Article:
Worldwide there are approximately 3,000 merchant ports and the work of the Harbour Master can vary widely from country to country and from port to port even within the same country.
On 1 November IMO reported that Libyan port and maritime security officers have been receiving training on IMO’s International Ship and Port Facility Security Code (see here: http://www.imo.org/en/OurWork/Security/Guide_to_Maritime_Security/Pages/SOLAS-XI-2%20ISPS%20Code.aspx). This document sets out preventive security measures to detect and deter threats to ships and port facilities.
Participants in the training course (see relative pictures here kindly provided by IMO ©) are in charge of port security throughout the country. Others were members of the national committee responsible for oversight of compliance in Libya. They took part in a special session dedicated to oversight responsibilities.
From 27-31 October this training workshop focused on equipping the officers with the necessary skills and knowledge to plan and conduct effective self-assessments of compliance with relevant IMO regulations/guidelines. Those under training studied the documentation, particularly SOLAS Chapter XI-2 and the ISPS Code, as well as taking into account MSC.1/Circ.1192 on Guidance on Voluntary Self-Assessment by SOLAS Contracting Governments and by Port Facilities.
It is reported that the workshop was also conducted in neighbouring Tunis, Tunisia, and follows the initial training of the same group of Libyan officers in April this year.
Training of this type is a splendid example of IMO’s priorities being delivered.
New hubs of business and enterprise will be opened across the UK creating thousands of jobs, regenerating communities and turbocharging Britain’s post-Brexit growth, the Government announced on 10 February.
Up to ten new innovative Freeports will be opened across the UK as the Government seeks to level up the country and seize on the opportunities leaving the EU has presented. This was the style of a news item delivered on behalf of HM Treasury.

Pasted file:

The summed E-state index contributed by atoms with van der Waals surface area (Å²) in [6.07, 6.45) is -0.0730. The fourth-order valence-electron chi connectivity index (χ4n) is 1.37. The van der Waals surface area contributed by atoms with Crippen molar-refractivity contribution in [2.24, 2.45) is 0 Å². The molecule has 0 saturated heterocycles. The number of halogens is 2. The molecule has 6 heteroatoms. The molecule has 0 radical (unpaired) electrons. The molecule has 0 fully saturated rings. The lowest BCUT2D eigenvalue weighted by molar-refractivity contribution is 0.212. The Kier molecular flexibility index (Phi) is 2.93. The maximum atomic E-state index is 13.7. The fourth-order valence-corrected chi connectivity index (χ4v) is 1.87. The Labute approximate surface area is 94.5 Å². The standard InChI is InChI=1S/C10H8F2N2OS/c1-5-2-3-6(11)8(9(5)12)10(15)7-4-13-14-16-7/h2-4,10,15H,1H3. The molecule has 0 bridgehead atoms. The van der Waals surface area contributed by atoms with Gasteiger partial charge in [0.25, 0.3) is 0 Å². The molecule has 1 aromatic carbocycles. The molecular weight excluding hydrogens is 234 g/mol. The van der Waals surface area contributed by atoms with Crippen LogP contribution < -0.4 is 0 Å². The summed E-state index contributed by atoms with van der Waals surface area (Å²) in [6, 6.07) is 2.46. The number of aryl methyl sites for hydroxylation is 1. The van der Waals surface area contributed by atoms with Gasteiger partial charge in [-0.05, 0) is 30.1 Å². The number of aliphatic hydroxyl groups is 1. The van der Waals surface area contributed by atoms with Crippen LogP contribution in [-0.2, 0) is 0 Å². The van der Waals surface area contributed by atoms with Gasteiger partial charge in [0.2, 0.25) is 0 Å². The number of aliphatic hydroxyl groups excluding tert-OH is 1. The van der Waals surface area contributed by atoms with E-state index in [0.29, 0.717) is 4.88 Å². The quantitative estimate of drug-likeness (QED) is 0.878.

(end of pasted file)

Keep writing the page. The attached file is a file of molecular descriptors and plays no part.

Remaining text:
A consultation has been launched setting out the Government’s vision for Freeports, with the aim of announcing the location of the new zones at the end of this year so they can be open for business in 2021.
It is understood that once the ten-week consultation is completed, the Government will invite sea, air and rail ports to bid for Freeport status on a competitive basis.
Chief Secretary to the Treasury, Rishi Sunak, said: ‘Freeports will unleash the potential in our proud historic ports, boosting and regenerating communities across the UK as we level up. They will attract new businesses, spreading jobs, investment and opportunity to towns and cities up and down the country.
‘This is all part of our mission as an open, outward-looking country, championing global free trade with vibrant Freeports that work for all of the UK.’
BEST* Terminal turns into reality an ambitious project of expanding its hinterland at international level through collaboration with the Port of Bayonne, in the Nouvelle-Aquitaine region in SW France.
The port of Bayonne, historically specialists in bulk, wants to take a step forward in intermodality by implementing a cross-border door-to-door intermodal service. In this way, BEST and the Port of Bayonne have joined forces to offer a new intermodal service to importers and exporters in SW France, through BEST's logistics operator, Synergy, and the transport company GIMEX, based in Navarra (Navarre), Spain.
Trade event on 20 February
Union of the partners of this innovative project will be presented by both parties at the Chamber of Commerce and Industry of Bayonne on 20 February in order to identify potential future users and present the proposal of service offer to the needs of logistics professionals on both sides of the border.